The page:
Tuesday, February 26, 2019
Election Day 2019, Part I
Election Day in Chicago. Finally something on the political scene to be grateful for, to give thanks that the clown car that for months has been pulling up at various forums, disgorging candidates—14, count 'em, 14 on the ballot—will finally be sent to the junkyard.
Not that it was always 14. It used to be more. In November, it was 21. Easier to keep track of the Chicagoans who weren't running for mayor.
Fourteen, until this evening. To be replaced by two, Godzilla and Rodan, who'll immediately set to wrestling each other, rolling around on a scale model Chicago, crushing it to flinders, metaphorically. That battle to be determined by another vote in April.
While we ponder that, the New York Times had a tell-tale effort in its Monday paper. A full page, asking "a few questions" to nine of the 14 candidates. The article was telling for a variety of reasons. First, being the Times, it never explained why these nine, and what about the other five made them not worthy of the cut.
Second, each candidate was asked two semi-serious questions—to describe Rahm Emanuel's term in three words, and to name "Chicago's biggest challenge." Gentle pitches right down the middle. And two completely trivial questions: "Dibs or no dibs" and "Favorite Chicago skyscraper."
Meaning that half of the questions the Times chose to present potential future mayors of Chicago the day before the election were fluff. Kinda tells you where the Gray Lady stands on Chicago. A far outer borough joke to amuse its readers on a slow news day, as comic relief from actual issues.
For a moment I thought they also gave away the game by putting Bill Daley front and center, the favored candidate of Illinois billionaires and establishment publications in other cities. But a second look and I realized the Times lined up our would-be leader in alphabetical order, as if they were kindergartners, which does indeed make a certain sense.
The skyscraper question—a single click removed from the classic "If you were a tree, what kind of tree would you be?"—was also telling. Garry McCarthy, Paul Vallas, and Willie Wilson picked the Hancock Building, which the Times took pains to explain was renamed "875 North Michigan" last year (who knew?)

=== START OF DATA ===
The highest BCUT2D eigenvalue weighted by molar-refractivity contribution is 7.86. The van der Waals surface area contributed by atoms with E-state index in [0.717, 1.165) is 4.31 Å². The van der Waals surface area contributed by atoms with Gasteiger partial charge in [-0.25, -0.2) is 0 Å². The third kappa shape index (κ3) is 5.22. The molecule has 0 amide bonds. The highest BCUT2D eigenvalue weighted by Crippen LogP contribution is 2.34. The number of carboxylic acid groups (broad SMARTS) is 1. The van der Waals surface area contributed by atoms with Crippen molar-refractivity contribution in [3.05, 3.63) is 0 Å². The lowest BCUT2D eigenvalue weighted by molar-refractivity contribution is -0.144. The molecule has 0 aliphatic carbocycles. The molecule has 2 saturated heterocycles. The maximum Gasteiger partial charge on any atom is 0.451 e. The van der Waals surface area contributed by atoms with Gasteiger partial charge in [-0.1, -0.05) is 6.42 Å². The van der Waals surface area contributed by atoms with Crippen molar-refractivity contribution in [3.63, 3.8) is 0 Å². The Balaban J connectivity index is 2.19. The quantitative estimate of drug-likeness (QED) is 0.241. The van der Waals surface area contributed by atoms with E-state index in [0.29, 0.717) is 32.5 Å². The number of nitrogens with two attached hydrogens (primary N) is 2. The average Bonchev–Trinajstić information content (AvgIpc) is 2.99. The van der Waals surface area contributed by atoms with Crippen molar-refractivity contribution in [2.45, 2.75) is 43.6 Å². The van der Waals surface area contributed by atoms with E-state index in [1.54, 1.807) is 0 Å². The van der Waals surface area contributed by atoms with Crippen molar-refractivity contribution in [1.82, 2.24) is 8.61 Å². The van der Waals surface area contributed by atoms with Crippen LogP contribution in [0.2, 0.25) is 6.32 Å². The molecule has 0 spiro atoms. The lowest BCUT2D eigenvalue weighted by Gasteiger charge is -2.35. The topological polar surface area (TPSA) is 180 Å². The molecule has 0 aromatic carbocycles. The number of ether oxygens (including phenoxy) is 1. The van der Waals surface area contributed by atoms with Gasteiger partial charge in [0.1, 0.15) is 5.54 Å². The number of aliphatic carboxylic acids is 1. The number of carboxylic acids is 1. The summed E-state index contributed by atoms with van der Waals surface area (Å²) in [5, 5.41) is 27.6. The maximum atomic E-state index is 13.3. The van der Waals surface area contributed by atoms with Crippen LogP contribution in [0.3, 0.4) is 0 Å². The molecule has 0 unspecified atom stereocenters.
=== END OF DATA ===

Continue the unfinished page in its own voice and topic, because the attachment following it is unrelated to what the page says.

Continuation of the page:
Amara Enyia and Susana Mendoza picked the Willis Tower, calling it the Sears Tower, of course.
I didn't realize real people actually liked these examples of brutalist giganticism. It's like saying your favorite flavor of ice cream is "cold." But nothing should surprise in Chicago politics. Daley said the first thing I completely agree with him about, picking the charming spun sugar Venetian wedding cake of the Wrigley Building as his favorite. Hints at a soul, which is par for the course. Bill always seemed the most humanlike of the Daley clan, the Daley most likely to fog a mirror. Or maybe the Wrigley Building just tested well.
Lori Lightfoot also picked a pair of buildings—the Wrigley Building is actually two buildings, with two different addresses, connected by a nickel sky bridge. She chose Marina Towers, which is defendable, in a retro 1960s way. Toni Preckwinkle, unable to color between the lines, picked the Cultural Center, noting its not a skyscraper. I suppose we should be glad she didn't pick pancakes, which are not a skyscraper either.
And Gery Chico picked the Daniel Burnham's Reliance Building—to be honest, I believe he deserves to be mayor for that choice alone. Apt yet not playing to the crowds, exactly the sort of independent thinker Chicago needs as mayor.
But I don't see Chico making today's cut. I'm normally not a fan of handicapping elections, but on my hobby blog, why not? All we can do now is wait, and the time must be passed somehow.
One slot belongs to Bill Daley, because of the mesmeric powers that the Daley name has over Chicagoans to vote against all common sense and their best interests. That and the enormous bucket of money he collected from the billionaires whose interests he'll put above all else, while running an endless loop of TV commercials claiming what a salt-of-the-earth Chicago guy he is.
The other ... I wish I could say Lori Lightfoot, based on the Sun-Times' powerful editorial lauding her lack of ties to the Old Guard. But anyone young in her potential base in the African-American community would drift Enyia, thanks to the fluke of her Chance the Rapper endorsement or, if older, to Preckwinkle, whom I've said before I personally prefer, were the election up to me, which it's not.
Mendoza has promise, and I wish I could say it would be her. But a sick feeling that just came over me now, at this second, my fingers tingling on the keyboard: it will be Gerry McCarthy, simply because a Daley-McCarthy race would be so horrible it makes sense. A cruel joke disenfranchising two-thirds of the city's population and revealing the whole system as the bald lie it certainly is.
So that's my prediction—Daley v. McCarthy. Why? Because it's hard to go wrong in politics nowadays betting on the nightmare scenario.